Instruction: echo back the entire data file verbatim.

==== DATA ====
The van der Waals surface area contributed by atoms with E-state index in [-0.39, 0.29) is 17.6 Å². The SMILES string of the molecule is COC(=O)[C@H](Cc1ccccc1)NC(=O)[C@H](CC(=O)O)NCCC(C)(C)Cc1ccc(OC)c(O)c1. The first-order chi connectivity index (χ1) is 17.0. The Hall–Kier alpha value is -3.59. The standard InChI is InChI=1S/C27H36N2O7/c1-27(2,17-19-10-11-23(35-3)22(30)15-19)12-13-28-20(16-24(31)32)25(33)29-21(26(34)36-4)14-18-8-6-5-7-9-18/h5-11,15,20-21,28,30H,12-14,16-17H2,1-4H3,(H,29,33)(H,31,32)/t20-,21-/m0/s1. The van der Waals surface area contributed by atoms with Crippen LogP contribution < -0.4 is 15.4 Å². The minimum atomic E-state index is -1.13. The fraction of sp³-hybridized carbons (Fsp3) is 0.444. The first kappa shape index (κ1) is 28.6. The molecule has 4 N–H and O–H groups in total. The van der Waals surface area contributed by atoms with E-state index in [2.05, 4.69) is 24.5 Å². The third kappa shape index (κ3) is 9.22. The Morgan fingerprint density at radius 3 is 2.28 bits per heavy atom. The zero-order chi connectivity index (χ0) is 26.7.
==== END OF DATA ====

The van der Waals surface area contributed by atoms with E-state index in [-0.39, 0.29) is 17.6 Å². The SMILES string of the molecule is COC(=O)[C@H](Cc1ccccc1)NC(=O)[C@H](CC(=O)O)NCCC(C)(C)Cc1ccc(OC)c(O)c1. The first-order chi connectivity index (χ1) is 17.0. The Hall–Kier alpha value is -3.59. The standard InChI is InChI=1S/C27H36N2O7/c1-27(2,17-19-10-11-23(35-3)22(30)15-19)12-13-28-20(16-24(31)32)25(33)29-21(26(34)36-4)14-18-8-6-5-7-9-18/h5-11,15,20-21,28,30H,12-14,16-17H2,1-4H3,(H,29,33)(H,31,32)/t20-,21-/m0/s1. The van der Waals surface area contributed by atoms with Crippen LogP contribution < -0.4 is 15.4 Å². The minimum atomic E-state index is -1.13. The fraction of sp³-hybridized carbons (Fsp3) is 0.444. The first kappa shape index (κ1) is 28.6. The molecule has 4 N–H and O–H groups in total. The van der Waals surface area contributed by atoms with E-state index in [2.05, 4.69) is 24.5 Å². The third kappa shape index (κ3) is 9.22. The Morgan fingerprint density at radius 3 is 2.28 bits per heavy atom. The zero-order chi connectivity index (χ0) is 26.7.